-There are two people involved with this movie with the last name “Tomlin”. Can you say “nepotism”? And are they related to Lilly Tomlin?

    -J&TB seem to be paying closer attention to the credits, and connecting writers or producers to earlier films. They really didn’t do this much later.

    -I’ve heard fans critisize the use of a season 1 clip for one of the flashbacks. I don’t know why. I know some comment that Servo’s voice being different in the flashback might confuse viewers. Why would it? Servo specifically mentions that the flashback takes place a year before his voice changed!

    -Wow, there’s two MASH-related riffs in just one minute. Servo mentions Sally Kellerman at one point. Then later, Crow references Father Mulcahey.

    -Somehow, the music played at the party sounds like a weird 60s instrumental version of Roy Orbison’s “Anything You Want” to me. Even though Orbison didn’t write that song until years later. Some of the music in another scene also sounds like music from Catalina Caper.

    -Uh… Gypsy seems really stoned in the closing segment.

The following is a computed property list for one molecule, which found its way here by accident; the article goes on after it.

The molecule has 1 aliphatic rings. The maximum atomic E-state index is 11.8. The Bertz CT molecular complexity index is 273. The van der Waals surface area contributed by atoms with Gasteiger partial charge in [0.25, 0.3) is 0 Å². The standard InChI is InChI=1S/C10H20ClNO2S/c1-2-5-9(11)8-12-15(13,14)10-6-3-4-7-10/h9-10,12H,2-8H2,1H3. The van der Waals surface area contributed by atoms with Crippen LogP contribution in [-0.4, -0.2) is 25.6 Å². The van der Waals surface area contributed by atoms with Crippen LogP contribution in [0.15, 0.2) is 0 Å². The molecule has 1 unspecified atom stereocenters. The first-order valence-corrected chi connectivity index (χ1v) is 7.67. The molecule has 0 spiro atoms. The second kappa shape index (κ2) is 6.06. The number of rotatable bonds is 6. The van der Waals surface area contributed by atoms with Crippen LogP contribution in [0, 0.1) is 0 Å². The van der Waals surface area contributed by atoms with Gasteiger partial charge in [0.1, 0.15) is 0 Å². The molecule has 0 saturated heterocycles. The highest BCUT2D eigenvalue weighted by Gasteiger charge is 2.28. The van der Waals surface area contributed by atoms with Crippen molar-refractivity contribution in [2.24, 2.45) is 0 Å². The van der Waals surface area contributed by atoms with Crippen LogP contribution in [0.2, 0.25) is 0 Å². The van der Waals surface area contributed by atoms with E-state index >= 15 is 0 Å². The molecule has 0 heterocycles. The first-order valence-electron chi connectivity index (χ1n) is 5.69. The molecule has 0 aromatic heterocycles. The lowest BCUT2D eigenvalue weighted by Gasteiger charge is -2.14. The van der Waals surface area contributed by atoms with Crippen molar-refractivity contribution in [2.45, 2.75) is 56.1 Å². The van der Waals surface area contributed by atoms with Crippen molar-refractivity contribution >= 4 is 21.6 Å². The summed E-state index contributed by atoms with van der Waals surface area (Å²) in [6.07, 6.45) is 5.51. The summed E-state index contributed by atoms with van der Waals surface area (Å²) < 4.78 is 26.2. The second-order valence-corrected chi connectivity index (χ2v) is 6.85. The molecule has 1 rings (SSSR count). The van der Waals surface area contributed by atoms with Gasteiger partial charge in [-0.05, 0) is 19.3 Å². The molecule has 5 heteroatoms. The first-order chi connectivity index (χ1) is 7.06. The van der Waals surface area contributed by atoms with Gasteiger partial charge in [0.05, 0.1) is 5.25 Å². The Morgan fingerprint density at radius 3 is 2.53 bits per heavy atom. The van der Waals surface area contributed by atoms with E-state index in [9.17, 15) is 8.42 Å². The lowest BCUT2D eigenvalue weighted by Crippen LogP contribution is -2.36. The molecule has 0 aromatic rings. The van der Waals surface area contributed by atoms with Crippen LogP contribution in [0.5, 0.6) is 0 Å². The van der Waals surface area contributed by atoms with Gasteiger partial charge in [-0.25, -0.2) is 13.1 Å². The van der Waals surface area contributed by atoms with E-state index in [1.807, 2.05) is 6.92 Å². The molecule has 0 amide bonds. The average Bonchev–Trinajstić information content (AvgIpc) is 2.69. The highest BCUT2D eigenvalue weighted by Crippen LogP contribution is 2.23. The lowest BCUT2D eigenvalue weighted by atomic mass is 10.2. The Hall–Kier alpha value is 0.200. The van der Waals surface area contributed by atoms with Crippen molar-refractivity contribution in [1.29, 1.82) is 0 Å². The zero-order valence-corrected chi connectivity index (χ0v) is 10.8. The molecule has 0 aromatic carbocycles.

Overall: I’ve heard plenty of negative comments about this episode. I think the riffing is pretty funny, and the flashbacks add a nice touch. But, “cheater episodes” are usually hit or miss for people. The movie itself is the only weak part of the episode. It’s really not enjoyable to watch at all. No real plot to speak of, not to mention a couple of slightly disturbing moments. I’ll just give this two stars: **


  • 67
    touches no one's life, then leaves says:

    >>>the trumpet player says, “I bet you all were only children,” as in, no siblings, so not being used to dealing with other people’s habits

    That’s actually sort of high-concept for this movie. Wink


  • 68
    Watch-out-for-Snakes says: